Reply
          • Jon says:

            > I’m quite sure that there is nothing the government can do that will help guide my son to make the correct decisions about drugs and life.

            We’re going to have to disagree here, I think. Because this is David’s blog and not mine, I won’t go deeply into the problems I have with libertarian philosophy, but in short, I think that humans are like life anywhere; we expand until we reach a hard boundary that we cannot cross or circumvent. Unlike cucumbers or cheetahs, however, humans are endlessly ingenious, and make mockery of most so-called boundaries. As I see it, then, we therefore must restrict ourselves through laws and conventions and institutions; for the good of all, we must each sacrifice some of our individual liberties. And since we, being who and what we are, will not voluntarily sacrifice these liberties for the good of all, we must rely on an outside agency to do so. Religion is one venue, but that’s problematic for a number of reasons, so it would seem to fall to secular civic authority, invested by its electorate with the power to govern.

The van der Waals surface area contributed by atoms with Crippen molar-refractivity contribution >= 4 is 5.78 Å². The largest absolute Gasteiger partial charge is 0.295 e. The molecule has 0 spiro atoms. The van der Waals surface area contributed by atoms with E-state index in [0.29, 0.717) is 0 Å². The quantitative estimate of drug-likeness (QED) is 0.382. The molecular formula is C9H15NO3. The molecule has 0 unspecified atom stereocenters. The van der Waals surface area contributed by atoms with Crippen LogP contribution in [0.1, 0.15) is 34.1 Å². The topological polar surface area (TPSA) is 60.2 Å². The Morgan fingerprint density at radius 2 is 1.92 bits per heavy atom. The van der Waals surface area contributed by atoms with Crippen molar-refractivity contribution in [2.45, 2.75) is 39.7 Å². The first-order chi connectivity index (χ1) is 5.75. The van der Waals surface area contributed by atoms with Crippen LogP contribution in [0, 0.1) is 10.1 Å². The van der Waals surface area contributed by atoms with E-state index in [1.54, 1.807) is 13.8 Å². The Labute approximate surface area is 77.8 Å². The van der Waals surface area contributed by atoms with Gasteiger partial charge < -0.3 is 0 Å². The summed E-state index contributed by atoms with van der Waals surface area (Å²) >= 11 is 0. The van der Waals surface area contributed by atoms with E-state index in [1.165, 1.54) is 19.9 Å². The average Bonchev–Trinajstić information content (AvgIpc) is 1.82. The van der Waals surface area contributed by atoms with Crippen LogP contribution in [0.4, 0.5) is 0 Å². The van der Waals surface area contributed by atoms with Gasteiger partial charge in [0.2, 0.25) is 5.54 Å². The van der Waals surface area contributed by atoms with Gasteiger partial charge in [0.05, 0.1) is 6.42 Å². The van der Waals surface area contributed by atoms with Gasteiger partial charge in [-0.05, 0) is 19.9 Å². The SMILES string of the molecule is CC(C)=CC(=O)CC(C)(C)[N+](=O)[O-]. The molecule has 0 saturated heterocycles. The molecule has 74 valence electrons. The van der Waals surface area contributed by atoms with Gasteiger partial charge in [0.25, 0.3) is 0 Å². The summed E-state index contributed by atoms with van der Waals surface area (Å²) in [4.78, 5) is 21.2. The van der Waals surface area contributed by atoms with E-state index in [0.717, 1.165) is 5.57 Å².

Reply
            • Jason says:

              sacrificing liberty for the so called “greater good” is something our founders warned against and wrote extensively about . The problem I see w/ sacrificing individual liberty is that power is handed over to the central planners and results speak for themselves-

              The Patriot Act
              NDAA
              war on drugs
              war on poverty
              war on terror
              wars in Afgahinstan, Iraq, Vietnam
              The Federal Reserve